The Relations Among Attribute and Importance Components of Rosenberg-Fishbein Type Attitude Model: an Empirical Investigation



Citation:

Reza Moinpour and Douglas L. MacLachlan (1971) ,"The Relations Among Attribute and Importance Components of Rosenberg-Fishbein Type Attitude Model: an Empirical Investigation", in SV - Proceedings of the Second Annual Conference of the Association for Consumer Research, eds. David M. Gardner, College Park, MD : Association for Consumer Research, Pages: 365-375.

Proceedings of the Second Annual Conference of the Association for Consumer Research, 1971     Pages 365-375

THE RELATIONS AMONG ATTRIBUTE AND IMPORTANCE COMPONENTS OF ROSENBERG-FISHBEIN TYPE ATTITUDE MODEL: AN EMPIRICAL INVESTIGATION

Reza Moinpour, University of Washington

Douglas L. MacLachlan, University of Washington

[Assistant Professors of Marketing, Graduate School of Business Administration, University of Washington, Seattle, Washington 98195.]

Various models of attitude have recently appeared in the marketing literature (e.g. models of Osgood & Tannenbaum, 1955; Rosenberg, 1956; Rokeach & Rothman, 1965; and Fishbein, 1967). The work of Rosenberg, Fishbein and others has indicated strongly that an individual's attitude toward any object is a function of his evaluative beliefs about that object (Fishbein, 1967).

Rosenberg and Fishbein models, in particular, have been used to examine the underlying structure of attitudes and their relations to affect and behavioral intention (brand preference) and behavior (brand choice) . Sheth (1970) investigated the theoretical links among beliefs, affect, behavioral intention and behavior regarding brands of a convenience good product. He found that evaluative beliefs (information about a brand on a set of relevant characteristics), when used separately in a multiple regression analysis, provided good predictors of both affect (general like or dislike of a brand) and behavioral intention (verbal expression of intent to buy the brand); however, they proved to be better predictors of affect than of behavioral intention. In addition, when evaluative beliefs were summed, substantially lower association resulted between attitude and behavior. Sheth and Talarzyk (1970), in their study of the cognitive structure of consumer attitudes, applied the functional relationship of Rosenberg's theory to brand preference and attitude data. The analysis consisted of regressions on the two attitude components (i.e., perceived instrumentality and value importance) which were treated, in a summed form, both by themselves and when multiplied together. They noted that of the two components of the model, the perceived instrumentality factor was a better predictor of preference (a measure of attitude). Moreover, generally lower associations were obtained when the two factors were multiplied (perceived instrumentalities weighted by value importances). Cohen and Houston (1971) examined the composite structure of Rosenberg-Fishbein attitude construct. They evaluated the use of attribute possession and importance scores in the prediction of consumer behavior toward brands by treating the components (by themselves and multiplied together, both separately and in a summed form) as predictor variables in a multiple regression analysis. The results indicated that: (a) attribute importance scores were poor predictors of behavior toward brands, and (b) inclusion of the attribute importance scores did not improve the behavioral prediction of the attribute possession scores.

It is generally suggested, based on Rosenberg-Fishbein approach, that attitude toward a product is a function of the sum of perceived attributes (perceived instrumentality or strength of belief aspect) weighted as to their importance (value importance or evaluative aspect) possessed by that product. However, this multiplicative relationship as well as the extent of contributions by these two components in determining a consumer's attitude toward a product remains an important and unresolved issue in attitude research and the area of consumer behavior. Further investigation of this issue should precede any attempt to test the attitude-behavior relationships as the next linkage along a hierarchical sequence of effects (i.e., cognitive, affective, and conative dimensions).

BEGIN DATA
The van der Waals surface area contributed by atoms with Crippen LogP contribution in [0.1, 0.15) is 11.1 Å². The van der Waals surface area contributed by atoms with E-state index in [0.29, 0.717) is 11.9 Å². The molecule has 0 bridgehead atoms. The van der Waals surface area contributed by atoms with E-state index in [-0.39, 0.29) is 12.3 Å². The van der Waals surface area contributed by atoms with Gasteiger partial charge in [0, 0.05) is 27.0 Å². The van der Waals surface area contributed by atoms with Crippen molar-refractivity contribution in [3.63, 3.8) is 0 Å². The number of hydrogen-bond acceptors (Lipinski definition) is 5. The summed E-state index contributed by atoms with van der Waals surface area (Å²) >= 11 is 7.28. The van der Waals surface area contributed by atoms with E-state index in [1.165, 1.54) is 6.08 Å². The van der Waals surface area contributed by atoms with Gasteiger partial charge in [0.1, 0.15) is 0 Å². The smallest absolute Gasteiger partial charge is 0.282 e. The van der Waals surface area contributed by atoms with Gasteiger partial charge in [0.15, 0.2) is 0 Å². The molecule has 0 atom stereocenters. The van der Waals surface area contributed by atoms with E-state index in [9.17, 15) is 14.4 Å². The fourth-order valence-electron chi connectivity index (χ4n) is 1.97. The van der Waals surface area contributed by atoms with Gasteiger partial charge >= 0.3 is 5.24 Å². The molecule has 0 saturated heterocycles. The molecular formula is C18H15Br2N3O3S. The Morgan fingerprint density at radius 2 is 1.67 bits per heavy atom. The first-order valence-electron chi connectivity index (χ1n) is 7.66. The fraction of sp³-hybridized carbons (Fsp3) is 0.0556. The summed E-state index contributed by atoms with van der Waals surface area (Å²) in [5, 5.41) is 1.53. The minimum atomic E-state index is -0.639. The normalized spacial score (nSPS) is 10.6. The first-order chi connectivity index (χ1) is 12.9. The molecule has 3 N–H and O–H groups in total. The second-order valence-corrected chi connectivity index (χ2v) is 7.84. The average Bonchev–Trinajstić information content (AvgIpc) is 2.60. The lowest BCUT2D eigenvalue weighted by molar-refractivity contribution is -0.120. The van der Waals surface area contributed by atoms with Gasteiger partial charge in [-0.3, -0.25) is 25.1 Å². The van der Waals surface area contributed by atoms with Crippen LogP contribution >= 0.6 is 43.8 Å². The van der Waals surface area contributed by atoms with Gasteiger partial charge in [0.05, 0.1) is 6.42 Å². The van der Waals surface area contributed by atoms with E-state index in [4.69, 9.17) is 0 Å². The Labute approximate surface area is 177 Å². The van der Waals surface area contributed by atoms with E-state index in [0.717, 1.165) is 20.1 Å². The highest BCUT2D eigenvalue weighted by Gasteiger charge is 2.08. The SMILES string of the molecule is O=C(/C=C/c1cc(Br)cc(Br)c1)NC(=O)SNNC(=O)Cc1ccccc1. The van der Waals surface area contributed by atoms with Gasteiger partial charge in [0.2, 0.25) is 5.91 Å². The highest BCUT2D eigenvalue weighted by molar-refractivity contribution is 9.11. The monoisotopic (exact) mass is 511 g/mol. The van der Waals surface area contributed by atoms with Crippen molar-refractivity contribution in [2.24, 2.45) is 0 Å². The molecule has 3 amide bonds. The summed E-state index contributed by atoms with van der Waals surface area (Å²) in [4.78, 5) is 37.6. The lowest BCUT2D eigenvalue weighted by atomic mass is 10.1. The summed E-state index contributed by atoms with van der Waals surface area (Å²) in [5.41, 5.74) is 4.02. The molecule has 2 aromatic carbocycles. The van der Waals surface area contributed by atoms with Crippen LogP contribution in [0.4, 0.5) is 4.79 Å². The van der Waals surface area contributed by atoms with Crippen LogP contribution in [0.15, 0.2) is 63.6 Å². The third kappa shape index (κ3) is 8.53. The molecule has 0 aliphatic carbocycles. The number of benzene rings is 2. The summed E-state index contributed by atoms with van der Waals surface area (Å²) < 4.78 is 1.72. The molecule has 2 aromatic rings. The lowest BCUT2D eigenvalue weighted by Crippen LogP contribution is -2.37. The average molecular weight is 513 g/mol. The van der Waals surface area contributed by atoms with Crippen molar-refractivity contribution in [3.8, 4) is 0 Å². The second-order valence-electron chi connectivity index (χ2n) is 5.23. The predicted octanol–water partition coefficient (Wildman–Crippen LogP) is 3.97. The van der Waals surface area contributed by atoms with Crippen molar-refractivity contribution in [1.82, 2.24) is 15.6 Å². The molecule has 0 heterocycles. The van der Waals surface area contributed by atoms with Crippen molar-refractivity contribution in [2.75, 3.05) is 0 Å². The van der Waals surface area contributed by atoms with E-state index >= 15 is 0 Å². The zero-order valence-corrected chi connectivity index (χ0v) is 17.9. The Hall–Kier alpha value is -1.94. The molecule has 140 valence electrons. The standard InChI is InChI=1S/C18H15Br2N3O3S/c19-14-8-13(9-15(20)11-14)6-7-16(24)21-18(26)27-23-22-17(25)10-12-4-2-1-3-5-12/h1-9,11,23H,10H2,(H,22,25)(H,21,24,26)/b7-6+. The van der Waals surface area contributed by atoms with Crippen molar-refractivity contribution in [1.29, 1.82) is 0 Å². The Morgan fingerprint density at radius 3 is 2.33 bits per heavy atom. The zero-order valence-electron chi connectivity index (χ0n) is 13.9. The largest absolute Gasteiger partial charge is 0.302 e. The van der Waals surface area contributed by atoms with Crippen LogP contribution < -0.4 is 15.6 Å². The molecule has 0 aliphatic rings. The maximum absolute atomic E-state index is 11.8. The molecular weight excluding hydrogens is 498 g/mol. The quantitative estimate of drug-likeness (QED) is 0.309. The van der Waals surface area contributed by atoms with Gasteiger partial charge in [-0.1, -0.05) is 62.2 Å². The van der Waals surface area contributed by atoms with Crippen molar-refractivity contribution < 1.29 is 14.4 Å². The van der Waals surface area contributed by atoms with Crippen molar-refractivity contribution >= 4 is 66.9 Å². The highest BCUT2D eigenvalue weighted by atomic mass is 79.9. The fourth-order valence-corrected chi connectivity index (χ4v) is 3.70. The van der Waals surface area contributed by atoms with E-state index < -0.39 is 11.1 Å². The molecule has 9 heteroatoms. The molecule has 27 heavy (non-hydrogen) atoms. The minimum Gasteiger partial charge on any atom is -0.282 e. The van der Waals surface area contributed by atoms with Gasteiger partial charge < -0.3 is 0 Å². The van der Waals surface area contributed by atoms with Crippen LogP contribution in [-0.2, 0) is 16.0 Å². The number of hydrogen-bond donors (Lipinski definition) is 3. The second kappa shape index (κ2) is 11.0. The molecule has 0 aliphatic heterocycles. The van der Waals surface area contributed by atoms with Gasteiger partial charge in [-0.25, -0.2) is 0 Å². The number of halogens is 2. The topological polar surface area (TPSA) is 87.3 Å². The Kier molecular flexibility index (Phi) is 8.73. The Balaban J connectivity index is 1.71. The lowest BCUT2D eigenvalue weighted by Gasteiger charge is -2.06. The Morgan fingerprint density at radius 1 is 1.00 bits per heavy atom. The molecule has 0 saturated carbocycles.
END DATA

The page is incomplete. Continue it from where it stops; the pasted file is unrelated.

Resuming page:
RESEARCH OBJECTIVE

The objective of this study is to examine the relative importance of the two components of Rosenberg-Fishbein type model in determining a buyer's attitude. The model for this research can be represented as follows:

EQUATION

Where:

"x = a subject's attitude toward a particular product or brand x

Wi = the importance or weight of attribute i

Bix = the product's satisfaction score on attribute i; subject's belief about attribute i for product x

n = the number of product attributes.

Traditionally, it is suggested that a consumer's attitude toward any product is a function of his beliefs about the product in terms of product attributes and the importances of these attributes; the consumer prefers the product toward which he expresses the more favorable attitude. The aim of this research is to show that the buyer's attitude toward a product can be determined mainly from the attribute scores; the importance criteria is not a major contributor. In other words, the saliences (importance or weight) of the various product attributes are inherent in the attribute scores.

The central focus of this study is to examine the underlying cognitive structure of attitudes by evaluating relative contributions of product attribute and importance scores in determining consumer attitude (affect or preference) toward a product. Previous studies in this area have considered only a group as the experimental unit and thus have been limited in their scope of analysis to regression technique. The theory is meant to depict an individual rather than a group construct. Generalizing the individual model across subjects leads to response circumstances that are confounded and difficult to isolate (the response sets are constant within but not across subjects). The individual analysis is conceptually the proper one to use and the high correlation values presented in a later section of this study clearly argue for this conclusion. This research presents a stronger case by: (a) considering both the individual and a group as the unit of observation (Wicker, 1969), (b) considering the components by themselves and multiplied together, both separately and in a summed form, and (c) bringing to bear upon the problem various techniques of correlation, regression, and multidimensional scaling (MDS)